Artifact Motherhood is a collaboration of artists/mothers from around the world. Sharing stories of the joys and struggles of our journey. Our hopes and dreams for our children. With little nuggets of wisdom here and there. These are more than photographs with dates written on the back. These are the artifacts we are leaving behind for our children and the generations to come.

Please visit the next artist in our blog circle, the talented Lauren Webster and continue through all the artists until you get back to me.


A morning with Masha Manapov | illustrator and designer

A photographic commission for Oh Magazine

Sometimes I imagine myself sitting by a giant window on a rainy day with a big mug of tea, two mongrel dogs by my feet, overlooking the Welsh hills while contemplating my craft…”

Masha is an award-winning illustrator and designer, who I got to engage in a little craftivism with one sunny morning in Bristol, for a commission with Oh Magazine

Born in Baku, raised in Tel Aviv, Masha has recently moved from Bristol to London and works on a range of diverse projects including branding, packaging, editorial and marketing campaigns. Though it’s her self-initiated side project, The Fine Print that got our hearts racing that morning. An environmentally-focussed project exploring the hidden life of the products we consume. It looks at the meaning and intention around buzz words such as ‘organic’ and ‘natural. ‘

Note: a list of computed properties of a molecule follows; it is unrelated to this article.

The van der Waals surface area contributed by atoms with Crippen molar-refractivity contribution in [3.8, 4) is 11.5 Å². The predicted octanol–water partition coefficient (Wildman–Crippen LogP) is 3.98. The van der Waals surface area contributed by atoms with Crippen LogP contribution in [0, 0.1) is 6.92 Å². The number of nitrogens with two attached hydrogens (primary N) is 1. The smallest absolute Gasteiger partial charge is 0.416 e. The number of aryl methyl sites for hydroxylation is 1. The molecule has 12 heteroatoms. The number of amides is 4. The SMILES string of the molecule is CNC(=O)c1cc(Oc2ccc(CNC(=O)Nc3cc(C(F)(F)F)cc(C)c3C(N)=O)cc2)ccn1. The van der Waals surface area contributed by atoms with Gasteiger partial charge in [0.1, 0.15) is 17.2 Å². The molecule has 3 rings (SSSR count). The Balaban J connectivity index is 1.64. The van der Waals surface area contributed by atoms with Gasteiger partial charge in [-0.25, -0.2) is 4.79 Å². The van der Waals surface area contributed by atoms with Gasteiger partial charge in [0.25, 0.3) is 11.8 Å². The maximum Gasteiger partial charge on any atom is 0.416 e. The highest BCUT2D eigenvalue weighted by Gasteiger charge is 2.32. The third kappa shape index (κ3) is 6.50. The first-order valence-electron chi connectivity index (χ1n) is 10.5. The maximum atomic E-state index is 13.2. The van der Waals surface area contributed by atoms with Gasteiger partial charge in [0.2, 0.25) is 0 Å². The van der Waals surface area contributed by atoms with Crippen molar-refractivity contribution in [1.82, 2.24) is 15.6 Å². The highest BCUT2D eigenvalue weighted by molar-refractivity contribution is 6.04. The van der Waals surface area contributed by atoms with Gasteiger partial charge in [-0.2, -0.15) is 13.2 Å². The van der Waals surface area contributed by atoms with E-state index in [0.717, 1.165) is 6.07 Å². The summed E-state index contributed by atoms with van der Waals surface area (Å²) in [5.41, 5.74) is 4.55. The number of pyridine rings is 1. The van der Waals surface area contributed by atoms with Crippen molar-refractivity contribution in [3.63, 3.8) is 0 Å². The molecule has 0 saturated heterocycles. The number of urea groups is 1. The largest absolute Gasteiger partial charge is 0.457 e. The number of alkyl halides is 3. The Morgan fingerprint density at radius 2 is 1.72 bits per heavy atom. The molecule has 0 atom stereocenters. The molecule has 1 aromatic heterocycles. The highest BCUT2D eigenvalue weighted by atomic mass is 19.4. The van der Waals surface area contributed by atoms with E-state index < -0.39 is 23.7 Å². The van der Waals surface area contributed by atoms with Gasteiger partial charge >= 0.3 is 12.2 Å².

So we quickly (temporarily) pasted posters up on a busy Bristol street.  All in the name of our craftivist photo shoot. With a little bit of traffic-dodging and answering the quizzical glances of the passersby thrown in for good measure.

She’s a passionate conceptual artist, whose colourful and textured imagery skirts the boundaries between reality and fantasy. I was also drawn to the connection we shared of exploring life’s curious moments and how we put ourselves into these scenes to become part of the story.

 

Oh Magazine Autumn 2021

Designed by Rosalind Howard

Sadly this is the final Oh Magazine, but you can still catch up with The Simple Things here

Instagram: @mashka.man

 


Coast-to-Coast Project June 2021 | an ode to Barry

Barry Island Pleasure Beach

Home to the closest seafront fairground to us, cheesy ‘Cwl Cymru’ and coastal playground of my youth.

Over the decades, through travel and adventures far and wide, it’s a place I come back to time and time again. A place I rediscover new corners and delight in the timeless Welsh seaside charm I thought I knew all sides to, but still keep finding new treasures. A place I now pass the baton on to my daughter, who’s idea of heaven is a crisp ten pound note in her back pocket. To ride the fairground rides and while away the leftover pennies in the amusement arcades.

And don’t get me started on people watching, or even seagull watching as they edge closer to fallen chips and ice cream melts.

In recent years, it’s become the hometown of Stacey, before she met her Gavin, and you don’t need me to talk about what’s occurrin’ with Nessa and Smithy …for my overseas friends who may have escaped this comedic phenomena, just google Gavin & Stacey.

It is a place that has uniquely, quirkily and authentically kept its local charm, while keeping modest in its international fame. It is a place that brings simple and quintessential delight to all that amble there. All moods, all cultures and all generations. 40 minutes from home.